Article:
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Wednesday, March 19, 2014

Medieval Mysteries

I love history and reading novels about a certain time period helps bring history to life.  And, if you as curious as I am, novels send you off to see what is true and what isn't about historical personages, events, politics, culture, etc.

Reading historical novels, especially historical mysteries, can be fun and educational.  Part of the fun is finding characters that you enjoy.

Some of the medieval mysteries I've enjoyed the most include:

Arianna Franklin's series about Adelia Aguilar

Cassandra Clark's Sister Hildegaard series

Peter Tremayne's Sister Fidelma series

Michael Jecks' Knights Templar series (just finished two of this series)

Susan McDuffie (just finished A Mass for the Dead set in 13th c. Scotland)

Denise Domning's Season of the Raven (review in previous post)

Others I've read:

Ellis Peters' Caedfel series (I've read a few of these over the years)

Karen Maitland

Alys Clare

Jeri Westerson

Susannah Gregory's Matthew Bartholomew series

Some of the things I've learned:

In Domning's  Season of the Raven, the protagonist is a Keeper of the Pleas, a position established by the Articles of Eyre in 1194.  In Jecks' Knight Templar series, the protagonist is a Keeper of the Peace in the 1300's.  After researching both titles, it appears that over time, the responsibilities of the Keeper of the Pleas may have been split into the role of coroner and the role of a justice of the peace.  The requirements remained the same, however:  they had to be Knights, men of substance, and have an income of 20 pounds a year.  Domning weaves the qualifications seamlessly into the story.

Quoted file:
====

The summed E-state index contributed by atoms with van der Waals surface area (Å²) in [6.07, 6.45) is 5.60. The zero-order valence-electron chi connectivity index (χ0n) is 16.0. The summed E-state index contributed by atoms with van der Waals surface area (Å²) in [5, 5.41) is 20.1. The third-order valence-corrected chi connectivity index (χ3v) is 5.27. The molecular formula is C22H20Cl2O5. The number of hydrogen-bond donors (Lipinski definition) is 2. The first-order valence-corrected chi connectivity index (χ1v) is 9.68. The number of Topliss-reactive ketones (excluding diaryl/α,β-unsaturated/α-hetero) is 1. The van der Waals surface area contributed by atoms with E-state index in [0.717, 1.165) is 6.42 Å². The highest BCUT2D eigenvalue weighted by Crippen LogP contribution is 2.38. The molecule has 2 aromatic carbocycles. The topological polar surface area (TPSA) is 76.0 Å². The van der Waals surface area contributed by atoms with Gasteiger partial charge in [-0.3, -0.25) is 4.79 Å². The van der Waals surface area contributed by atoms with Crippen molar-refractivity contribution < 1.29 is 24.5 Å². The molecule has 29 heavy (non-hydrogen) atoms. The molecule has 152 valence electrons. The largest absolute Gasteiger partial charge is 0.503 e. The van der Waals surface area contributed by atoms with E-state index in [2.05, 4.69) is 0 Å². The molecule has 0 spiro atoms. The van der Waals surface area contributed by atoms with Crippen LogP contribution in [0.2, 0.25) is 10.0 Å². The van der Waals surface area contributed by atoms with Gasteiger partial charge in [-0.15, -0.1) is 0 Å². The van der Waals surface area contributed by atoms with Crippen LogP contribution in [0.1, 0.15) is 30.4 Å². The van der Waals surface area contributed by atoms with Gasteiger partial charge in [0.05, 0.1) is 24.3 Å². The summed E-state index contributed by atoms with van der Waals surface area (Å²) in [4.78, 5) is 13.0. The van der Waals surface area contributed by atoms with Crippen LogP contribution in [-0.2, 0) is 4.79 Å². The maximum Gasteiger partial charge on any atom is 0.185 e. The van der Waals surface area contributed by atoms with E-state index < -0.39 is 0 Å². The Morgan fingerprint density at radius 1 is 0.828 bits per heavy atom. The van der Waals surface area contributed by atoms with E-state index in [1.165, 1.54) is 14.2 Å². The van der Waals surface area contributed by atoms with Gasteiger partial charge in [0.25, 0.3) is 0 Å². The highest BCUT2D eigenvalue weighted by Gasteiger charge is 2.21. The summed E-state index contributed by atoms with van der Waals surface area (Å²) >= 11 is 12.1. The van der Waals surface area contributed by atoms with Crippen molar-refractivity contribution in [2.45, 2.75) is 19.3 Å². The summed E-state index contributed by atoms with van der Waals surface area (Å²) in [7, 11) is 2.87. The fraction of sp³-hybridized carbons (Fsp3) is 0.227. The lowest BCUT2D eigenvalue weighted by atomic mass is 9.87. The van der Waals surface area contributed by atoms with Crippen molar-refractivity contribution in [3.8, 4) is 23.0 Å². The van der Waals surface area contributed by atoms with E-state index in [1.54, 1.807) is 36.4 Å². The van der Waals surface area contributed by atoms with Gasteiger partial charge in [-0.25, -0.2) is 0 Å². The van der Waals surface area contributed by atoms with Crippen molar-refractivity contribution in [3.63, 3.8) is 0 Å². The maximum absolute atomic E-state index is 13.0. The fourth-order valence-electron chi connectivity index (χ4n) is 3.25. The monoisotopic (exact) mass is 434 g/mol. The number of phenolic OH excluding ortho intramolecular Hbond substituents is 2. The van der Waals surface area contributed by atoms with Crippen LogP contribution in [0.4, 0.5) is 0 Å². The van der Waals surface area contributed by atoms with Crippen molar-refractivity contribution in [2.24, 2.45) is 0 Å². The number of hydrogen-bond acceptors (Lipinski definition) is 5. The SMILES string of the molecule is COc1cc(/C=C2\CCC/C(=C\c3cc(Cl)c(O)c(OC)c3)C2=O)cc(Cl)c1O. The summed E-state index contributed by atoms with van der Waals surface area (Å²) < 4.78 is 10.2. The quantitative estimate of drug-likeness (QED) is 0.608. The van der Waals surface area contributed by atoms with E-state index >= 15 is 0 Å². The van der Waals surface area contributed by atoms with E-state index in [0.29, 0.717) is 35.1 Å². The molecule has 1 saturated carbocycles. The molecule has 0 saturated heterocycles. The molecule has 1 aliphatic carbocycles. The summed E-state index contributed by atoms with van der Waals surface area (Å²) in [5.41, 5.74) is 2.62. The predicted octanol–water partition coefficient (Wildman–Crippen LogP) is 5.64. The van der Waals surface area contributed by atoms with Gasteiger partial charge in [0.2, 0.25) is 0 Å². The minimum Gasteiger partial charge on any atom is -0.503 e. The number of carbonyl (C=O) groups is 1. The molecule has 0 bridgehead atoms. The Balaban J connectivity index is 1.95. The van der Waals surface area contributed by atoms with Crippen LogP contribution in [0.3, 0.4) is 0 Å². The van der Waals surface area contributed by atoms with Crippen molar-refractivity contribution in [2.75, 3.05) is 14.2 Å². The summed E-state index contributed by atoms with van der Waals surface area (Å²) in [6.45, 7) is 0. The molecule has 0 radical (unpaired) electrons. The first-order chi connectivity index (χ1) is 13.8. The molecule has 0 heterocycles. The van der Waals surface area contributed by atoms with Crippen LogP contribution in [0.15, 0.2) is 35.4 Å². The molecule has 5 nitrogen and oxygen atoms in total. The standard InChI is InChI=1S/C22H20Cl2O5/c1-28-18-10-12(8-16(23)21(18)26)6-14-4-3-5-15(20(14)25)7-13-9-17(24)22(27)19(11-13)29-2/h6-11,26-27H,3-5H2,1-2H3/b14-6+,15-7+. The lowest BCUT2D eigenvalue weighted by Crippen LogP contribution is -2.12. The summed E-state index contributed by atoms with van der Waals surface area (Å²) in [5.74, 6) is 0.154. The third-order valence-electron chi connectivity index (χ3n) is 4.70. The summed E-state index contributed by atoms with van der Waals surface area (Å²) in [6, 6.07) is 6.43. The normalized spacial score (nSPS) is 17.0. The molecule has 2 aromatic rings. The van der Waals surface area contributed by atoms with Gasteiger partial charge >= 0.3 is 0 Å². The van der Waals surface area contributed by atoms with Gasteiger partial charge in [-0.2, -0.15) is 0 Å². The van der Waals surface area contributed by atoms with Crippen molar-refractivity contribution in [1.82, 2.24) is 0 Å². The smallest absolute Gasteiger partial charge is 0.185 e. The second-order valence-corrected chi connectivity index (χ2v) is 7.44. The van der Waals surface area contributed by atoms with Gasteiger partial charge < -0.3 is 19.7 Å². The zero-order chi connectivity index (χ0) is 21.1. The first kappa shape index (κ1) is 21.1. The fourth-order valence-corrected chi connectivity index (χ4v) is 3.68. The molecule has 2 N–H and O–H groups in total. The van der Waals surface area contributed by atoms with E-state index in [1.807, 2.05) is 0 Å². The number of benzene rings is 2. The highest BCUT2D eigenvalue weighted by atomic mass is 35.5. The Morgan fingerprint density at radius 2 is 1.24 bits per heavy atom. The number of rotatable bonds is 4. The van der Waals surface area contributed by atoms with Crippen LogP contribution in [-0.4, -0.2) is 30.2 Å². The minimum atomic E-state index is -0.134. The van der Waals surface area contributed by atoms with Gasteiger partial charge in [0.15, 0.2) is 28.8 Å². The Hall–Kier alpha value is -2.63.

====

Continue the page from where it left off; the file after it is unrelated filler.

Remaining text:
I've also learned about murdrum, the origin of "hue and cry," the system of hundreds in terms of an inquest, and more.

What next?

I've downloaded a few more medieval mysteries to try by some different authors:  Wine of Violence by Priscilla Royal  and The King's Hounds by Martin Jensen.  Not that I'll be reading medieval mysteries exclusively, but it will be a reading itinerary for a while.

Do you have a favorite medieval mystery series?


  1. I haven't read many books about this period, and none of them were mysteries. You've given me a list to get started though! :)

  2. Becca - I hope you find one you like!

  3. I loved the first of the Adelia Aguilar series, but wasn't so keen on the later one's. Did you know that Franklin's daughter, Samantha Norman, has written a sequel to her mother's work that is due out later in the year?

  4. thinking in fragments - Yes, I agree the first one was by far the best of Aguilar's series. And no, I didn't know that her daughter was writing a book for the series. I will want to read it!

  5. I love historical mysteries but my favorites are those set around the 1800s. I have read a couple of these and have enjoyed them - especially the Brother Cadfael books. Thanks for this list. I should check out more of these!

  6. Oh and I totally forget to mention the Oliver Potszch series - the first one is The Hangman's Daughter. I love the atmosphere.

  7. Oh, another author to add to my list! I'm reading one by Priscilla Royal now, and I really like it.

  8. Thank you for this comprehensive list, Jenclair. I see a few authors' names I recognize, but none I have read. Making a note and adding to my wish list right now . . .

  9. I have to admit that I'm surprised at how many authors have chosen a medieval setting for their mysteries. I have a lot more authors to try!

  10. I love this genre and have to agree with another commenter that the Hangman's Daughter series is great, I look forward to each new book in the series.

  11. deborah - I've added The Hangman's Daughter to my list! Two people supporting the series is a good indication. Thanks!